The sax man has over the years performed as a sideman for artists as diverse as Ray Charles, Natalie Cole and Kenny Rogers. Playing behind someone like Ray Charles who had a particular feel, groove and accent is very different than playing with Natalie Cole. There are little things that you do with the notes and how you bend them. You may lie back in time or play forward in time. I love that challenge. There are people who are fabulous at it (playing in different styles) and there are people who do not like that challenge. I personally love the challenge."
One of the challenges that Atoniuk faces in the tightly formatted radio market is the length of the songs that comprise Here Today. Only one of the tunes is under six minutes. "When I recorded the CD, I was vaguely aware concerning airplay, but I must say that I was more interested in having the best music. One of my favorite tracks and a favorite of others is the second track "Rain." It is almost eleven minutes long. Interestingly, we have been getting a lot of radio airplay," he says. A decision was made to promote four of the songs from Here Today to radio, "Springfield," "Back To Bowie," "Four In One" and "Stablemates." Despite those efforts, DJs appear to be exploring the rest of the album and have in many cases chosen to play the considerably longer "Rain."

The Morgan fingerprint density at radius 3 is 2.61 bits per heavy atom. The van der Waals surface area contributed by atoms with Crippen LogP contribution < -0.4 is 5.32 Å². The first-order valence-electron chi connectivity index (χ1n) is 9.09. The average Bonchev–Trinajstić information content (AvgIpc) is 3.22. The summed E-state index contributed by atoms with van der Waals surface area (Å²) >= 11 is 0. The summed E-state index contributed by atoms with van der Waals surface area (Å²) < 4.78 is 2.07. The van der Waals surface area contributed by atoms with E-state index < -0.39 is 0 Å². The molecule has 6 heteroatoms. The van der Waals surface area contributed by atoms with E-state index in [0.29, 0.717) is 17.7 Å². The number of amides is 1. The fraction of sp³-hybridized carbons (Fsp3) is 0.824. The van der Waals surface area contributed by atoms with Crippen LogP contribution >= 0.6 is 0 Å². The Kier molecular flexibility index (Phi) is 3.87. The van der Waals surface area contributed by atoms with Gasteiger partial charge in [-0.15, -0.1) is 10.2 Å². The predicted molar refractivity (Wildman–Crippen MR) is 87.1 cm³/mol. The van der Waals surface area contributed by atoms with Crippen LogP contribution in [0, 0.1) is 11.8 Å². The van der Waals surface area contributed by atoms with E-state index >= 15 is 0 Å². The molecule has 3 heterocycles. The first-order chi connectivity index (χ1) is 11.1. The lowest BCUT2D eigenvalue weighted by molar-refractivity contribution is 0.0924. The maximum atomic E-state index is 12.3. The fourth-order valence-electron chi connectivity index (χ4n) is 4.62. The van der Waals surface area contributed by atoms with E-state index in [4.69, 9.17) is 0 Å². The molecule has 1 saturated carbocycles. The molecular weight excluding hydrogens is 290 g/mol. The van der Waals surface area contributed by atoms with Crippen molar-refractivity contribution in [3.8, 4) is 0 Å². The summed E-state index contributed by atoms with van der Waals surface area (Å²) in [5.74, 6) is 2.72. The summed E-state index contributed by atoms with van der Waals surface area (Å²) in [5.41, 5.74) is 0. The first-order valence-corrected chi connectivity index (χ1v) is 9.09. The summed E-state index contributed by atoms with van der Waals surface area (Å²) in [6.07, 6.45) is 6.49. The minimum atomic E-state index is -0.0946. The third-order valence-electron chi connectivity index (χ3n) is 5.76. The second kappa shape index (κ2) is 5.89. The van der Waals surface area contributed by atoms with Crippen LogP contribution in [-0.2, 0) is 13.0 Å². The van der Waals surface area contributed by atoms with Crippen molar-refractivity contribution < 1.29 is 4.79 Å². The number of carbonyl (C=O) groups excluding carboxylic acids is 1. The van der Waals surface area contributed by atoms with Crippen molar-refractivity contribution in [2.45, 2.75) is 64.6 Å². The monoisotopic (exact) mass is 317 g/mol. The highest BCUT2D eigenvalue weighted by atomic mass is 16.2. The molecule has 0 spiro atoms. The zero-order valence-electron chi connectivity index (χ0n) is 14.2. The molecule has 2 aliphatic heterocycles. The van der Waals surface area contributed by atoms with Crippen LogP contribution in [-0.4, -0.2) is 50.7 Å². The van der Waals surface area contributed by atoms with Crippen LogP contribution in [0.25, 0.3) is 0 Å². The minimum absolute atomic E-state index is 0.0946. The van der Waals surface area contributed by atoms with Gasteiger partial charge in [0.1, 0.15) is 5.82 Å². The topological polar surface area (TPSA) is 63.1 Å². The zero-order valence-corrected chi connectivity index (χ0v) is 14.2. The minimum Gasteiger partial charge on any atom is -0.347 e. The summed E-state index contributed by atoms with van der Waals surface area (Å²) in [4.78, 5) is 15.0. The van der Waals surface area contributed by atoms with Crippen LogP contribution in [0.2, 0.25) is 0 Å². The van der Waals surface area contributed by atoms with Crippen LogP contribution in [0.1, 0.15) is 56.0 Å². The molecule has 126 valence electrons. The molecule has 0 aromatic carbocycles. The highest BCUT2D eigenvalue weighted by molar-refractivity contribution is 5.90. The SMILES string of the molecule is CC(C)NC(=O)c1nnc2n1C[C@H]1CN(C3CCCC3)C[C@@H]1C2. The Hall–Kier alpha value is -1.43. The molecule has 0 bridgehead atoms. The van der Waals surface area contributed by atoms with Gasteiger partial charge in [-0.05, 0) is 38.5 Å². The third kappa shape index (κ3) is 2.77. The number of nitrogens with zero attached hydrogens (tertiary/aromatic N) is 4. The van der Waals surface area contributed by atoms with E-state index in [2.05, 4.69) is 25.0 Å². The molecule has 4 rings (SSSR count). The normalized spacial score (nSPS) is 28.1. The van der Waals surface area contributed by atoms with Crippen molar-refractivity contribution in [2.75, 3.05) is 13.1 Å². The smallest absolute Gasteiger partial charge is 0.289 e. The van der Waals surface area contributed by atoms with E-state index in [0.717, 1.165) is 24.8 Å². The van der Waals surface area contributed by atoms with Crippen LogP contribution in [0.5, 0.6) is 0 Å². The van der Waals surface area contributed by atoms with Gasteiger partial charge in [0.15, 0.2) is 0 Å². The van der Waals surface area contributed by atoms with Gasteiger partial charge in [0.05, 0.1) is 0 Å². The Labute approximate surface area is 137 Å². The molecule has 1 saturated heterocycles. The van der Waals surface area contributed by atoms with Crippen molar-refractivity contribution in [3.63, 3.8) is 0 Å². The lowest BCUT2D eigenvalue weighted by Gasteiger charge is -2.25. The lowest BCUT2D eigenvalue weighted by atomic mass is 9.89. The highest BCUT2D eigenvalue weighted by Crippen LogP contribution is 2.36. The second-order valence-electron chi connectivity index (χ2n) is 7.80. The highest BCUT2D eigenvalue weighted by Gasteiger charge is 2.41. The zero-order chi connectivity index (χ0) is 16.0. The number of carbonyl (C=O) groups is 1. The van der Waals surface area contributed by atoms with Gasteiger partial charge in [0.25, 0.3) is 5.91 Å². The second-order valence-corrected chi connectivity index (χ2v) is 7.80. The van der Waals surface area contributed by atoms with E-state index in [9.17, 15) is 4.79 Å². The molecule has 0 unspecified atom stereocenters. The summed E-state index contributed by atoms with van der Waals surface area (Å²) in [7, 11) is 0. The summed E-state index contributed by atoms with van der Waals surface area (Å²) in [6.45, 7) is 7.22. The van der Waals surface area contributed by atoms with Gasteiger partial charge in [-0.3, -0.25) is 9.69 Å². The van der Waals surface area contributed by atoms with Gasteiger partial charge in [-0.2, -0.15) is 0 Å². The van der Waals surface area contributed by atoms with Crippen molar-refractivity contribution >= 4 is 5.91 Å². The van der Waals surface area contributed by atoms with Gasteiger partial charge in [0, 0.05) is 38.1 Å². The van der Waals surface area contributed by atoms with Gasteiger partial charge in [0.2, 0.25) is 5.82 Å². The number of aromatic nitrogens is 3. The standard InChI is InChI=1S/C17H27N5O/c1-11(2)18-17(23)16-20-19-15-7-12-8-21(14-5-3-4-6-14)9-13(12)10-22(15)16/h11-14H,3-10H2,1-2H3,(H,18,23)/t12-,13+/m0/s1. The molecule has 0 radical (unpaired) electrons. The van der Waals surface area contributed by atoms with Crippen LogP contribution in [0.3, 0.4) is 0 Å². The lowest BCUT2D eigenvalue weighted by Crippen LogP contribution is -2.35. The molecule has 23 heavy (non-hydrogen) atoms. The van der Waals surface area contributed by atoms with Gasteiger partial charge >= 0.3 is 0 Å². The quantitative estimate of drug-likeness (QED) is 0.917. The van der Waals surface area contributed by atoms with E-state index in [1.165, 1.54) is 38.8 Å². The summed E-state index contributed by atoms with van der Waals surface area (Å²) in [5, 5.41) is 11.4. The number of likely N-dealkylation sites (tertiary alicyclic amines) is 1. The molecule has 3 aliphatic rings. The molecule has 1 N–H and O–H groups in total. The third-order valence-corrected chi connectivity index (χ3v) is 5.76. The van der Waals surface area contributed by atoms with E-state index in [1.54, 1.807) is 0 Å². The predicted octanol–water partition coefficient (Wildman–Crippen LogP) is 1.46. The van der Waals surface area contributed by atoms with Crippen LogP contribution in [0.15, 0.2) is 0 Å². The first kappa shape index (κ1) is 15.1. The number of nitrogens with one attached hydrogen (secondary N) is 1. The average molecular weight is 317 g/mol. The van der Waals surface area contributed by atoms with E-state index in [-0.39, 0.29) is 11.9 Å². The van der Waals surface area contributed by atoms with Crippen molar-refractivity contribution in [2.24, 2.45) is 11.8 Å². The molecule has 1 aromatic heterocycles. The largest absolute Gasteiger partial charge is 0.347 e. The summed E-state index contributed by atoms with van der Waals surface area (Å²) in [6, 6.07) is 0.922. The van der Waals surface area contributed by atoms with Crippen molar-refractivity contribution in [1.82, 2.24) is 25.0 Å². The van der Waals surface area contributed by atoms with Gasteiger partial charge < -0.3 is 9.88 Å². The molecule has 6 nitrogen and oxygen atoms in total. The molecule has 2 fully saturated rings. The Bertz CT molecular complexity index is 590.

Jeff Antoniuk first picked up a saxophone in a junior high jazz band. He was initially inspired by the music of Tower of Power and Earth, Wind and Fire. He says, "Some of my mentors encouraged me to listen to Tower of Power and it was a gateway for me. I went, ‘Wow there are saxophones in Tower of Power. There are saxophones in Earth, Wind and Fire and Maynard Ferguson. That got me into Spyro Gyra, then Jeff Lorber, onto Chick Corea, which means you have heard Michael Brecker and eventually Horace Silver. All of a sudden, I was listening to acoustic. It was that sort of progression from more commercial stuff and just following my instrument along."